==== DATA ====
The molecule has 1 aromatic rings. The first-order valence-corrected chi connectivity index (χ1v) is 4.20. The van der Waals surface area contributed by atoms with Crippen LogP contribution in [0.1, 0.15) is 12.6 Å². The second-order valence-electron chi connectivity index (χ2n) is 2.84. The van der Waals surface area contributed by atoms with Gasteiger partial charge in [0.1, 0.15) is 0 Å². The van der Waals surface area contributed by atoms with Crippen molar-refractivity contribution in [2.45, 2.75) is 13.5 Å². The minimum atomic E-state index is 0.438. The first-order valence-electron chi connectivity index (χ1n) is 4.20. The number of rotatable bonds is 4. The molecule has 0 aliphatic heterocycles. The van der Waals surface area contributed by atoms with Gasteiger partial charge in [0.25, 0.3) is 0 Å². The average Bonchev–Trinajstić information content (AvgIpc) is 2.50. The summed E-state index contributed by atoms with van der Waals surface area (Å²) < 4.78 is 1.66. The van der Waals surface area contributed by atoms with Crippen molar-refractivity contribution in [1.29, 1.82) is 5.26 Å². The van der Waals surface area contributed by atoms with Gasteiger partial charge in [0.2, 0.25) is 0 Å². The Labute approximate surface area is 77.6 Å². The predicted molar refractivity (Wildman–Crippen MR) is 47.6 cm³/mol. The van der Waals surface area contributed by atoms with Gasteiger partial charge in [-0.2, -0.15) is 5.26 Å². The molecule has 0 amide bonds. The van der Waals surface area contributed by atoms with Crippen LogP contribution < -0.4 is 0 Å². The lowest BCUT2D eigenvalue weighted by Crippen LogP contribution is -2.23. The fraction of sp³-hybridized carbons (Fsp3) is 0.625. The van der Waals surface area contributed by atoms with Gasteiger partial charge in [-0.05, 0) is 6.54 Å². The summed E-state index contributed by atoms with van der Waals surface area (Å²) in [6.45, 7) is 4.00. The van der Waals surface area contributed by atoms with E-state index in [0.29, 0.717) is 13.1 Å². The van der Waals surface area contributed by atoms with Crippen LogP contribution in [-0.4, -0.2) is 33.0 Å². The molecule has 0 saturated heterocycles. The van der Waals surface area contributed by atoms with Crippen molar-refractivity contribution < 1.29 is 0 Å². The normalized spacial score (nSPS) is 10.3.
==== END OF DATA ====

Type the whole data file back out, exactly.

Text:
The molecule has 1 aromatic rings. The first-order valence-corrected chi connectivity index (χ1v) is 4.20. The van der Waals surface area contributed by atoms with Crippen LogP contribution in [0.1, 0.15) is 12.6 Å². The second-order valence-electron chi connectivity index (χ2n) is 2.84. The van der Waals surface area contributed by atoms with Gasteiger partial charge in [0.1, 0.15) is 0 Å². The van der Waals surface area contributed by atoms with Crippen molar-refractivity contribution in [2.45, 2.75) is 13.5 Å². The minimum atomic E-state index is 0.438. The first-order valence-electron chi connectivity index (χ1n) is 4.20. The number of rotatable bonds is 4. The molecule has 0 aliphatic heterocycles. The van der Waals surface area contributed by atoms with Gasteiger partial charge in [0.25, 0.3) is 0 Å². The average Bonchev–Trinajstić information content (AvgIpc) is 2.50. The summed E-state index contributed by atoms with van der Waals surface area (Å²) < 4.78 is 1.66. The van der Waals surface area contributed by atoms with Crippen molar-refractivity contribution in [1.29, 1.82) is 5.26 Å². The van der Waals surface area contributed by atoms with Gasteiger partial charge in [0.2, 0.25) is 0 Å². The Labute approximate surface area is 77.6 Å². The predicted molar refractivity (Wildman–Crippen MR) is 47.6 cm³/mol. The van der Waals surface area contributed by atoms with Gasteiger partial charge in [-0.2, -0.15) is 5.26 Å². The molecule has 0 amide bonds. The van der Waals surface area contributed by atoms with Crippen LogP contribution < -0.4 is 0 Å². The lowest BCUT2D eigenvalue weighted by Crippen LogP contribution is -2.23. The fraction of sp³-hybridized carbons (Fsp3) is 0.625. The van der Waals surface area contributed by atoms with Gasteiger partial charge in [-0.05, 0) is 6.54 Å². The summed E-state index contributed by atoms with van der Waals surface area (Å²) in [6.45, 7) is 4.00. The van der Waals surface area contributed by atoms with E-state index in [0.29, 0.717) is 13.1 Å². The van der Waals surface area contributed by atoms with Crippen LogP contribution in [-0.4, -0.2) is 33.0 Å². The molecule has 0 saturated heterocycles. The van der Waals surface area contributed by atoms with Crippen molar-refractivity contribution < 1.29 is 0 Å². The normalized spacial score (nSPS) is 10.3.